Photosynthetic Efficiency of Apples under Protected Shade Nets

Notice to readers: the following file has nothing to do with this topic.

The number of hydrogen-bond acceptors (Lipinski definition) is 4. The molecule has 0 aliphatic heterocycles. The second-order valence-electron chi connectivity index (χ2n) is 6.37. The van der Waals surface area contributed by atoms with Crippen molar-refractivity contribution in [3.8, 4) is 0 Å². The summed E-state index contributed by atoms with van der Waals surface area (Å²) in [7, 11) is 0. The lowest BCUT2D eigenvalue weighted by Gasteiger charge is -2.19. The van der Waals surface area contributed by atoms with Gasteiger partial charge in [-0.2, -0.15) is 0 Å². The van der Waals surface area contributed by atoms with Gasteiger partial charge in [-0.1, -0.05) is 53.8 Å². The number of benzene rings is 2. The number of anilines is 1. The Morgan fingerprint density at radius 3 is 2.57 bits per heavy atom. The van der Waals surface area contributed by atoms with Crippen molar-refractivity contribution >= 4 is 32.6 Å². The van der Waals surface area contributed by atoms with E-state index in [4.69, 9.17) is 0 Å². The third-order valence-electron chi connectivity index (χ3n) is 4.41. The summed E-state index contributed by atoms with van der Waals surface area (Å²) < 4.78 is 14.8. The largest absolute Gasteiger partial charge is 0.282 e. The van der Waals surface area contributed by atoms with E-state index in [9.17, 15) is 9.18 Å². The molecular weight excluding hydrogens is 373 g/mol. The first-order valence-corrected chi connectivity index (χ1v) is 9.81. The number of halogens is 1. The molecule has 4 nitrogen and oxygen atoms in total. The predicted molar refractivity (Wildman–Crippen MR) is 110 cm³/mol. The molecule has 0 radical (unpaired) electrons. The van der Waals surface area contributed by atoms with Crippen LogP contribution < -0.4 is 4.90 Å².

Sunburn in apples is caused by excessive solar radiation and high temperatures. Shade netting is used to control sun damage in apple (Malus domestica Borkh.) orchards. The physiological aspects of the effectiveness of this technique have not yet been fully understood. The objective was to study the variation in chlorophyll fluorescence in apples exposed to environmental conditions of radiation and temperature under netting, to better understand the physiological aspects in the effectiveness of this technique to control sun damage. From 50 and up to 150 d after flowering (DAF), maximum photochemical quantum efficiency of photosystem II (Fv/Fm), incidence of photosynthetically active radiation (PAR, μmol m-2 s-1 ), and fruit surface temperature (FST, °C) were evaluated in netted and non-netted ‘Fuji’ and ‘Gala’ apple orchards with 20% shade netting, as well as at harvest in fruit picked from the tree. Netting reduced sunburn by 9% for ‘Gala’ and 5% for ‘Fuji’. For ‘Gala’, netting reduced FST from 2 to 5 °C and 2 to 3 °C for ‘Fuji’ compared to the control (P < 0.05). The PAR decreased by 27% for ‘Gala’ and 22% for ‘Fuji’ compared to the control (P < 0.05). The mean value of Fv/Fm was 12% in ‘Gala’ and 3% in ‘Fuji’ lower than under netting. This difference in Fv/Fm was maintained in fruit picked from the tree and was 13% in ‘Gala’ and 8% in ‘Fuji’. The effectiveness of nets as a measure to control sun damage in apples is related to the ability of this technique to reduce the photo-inhibition process on the fruit skin.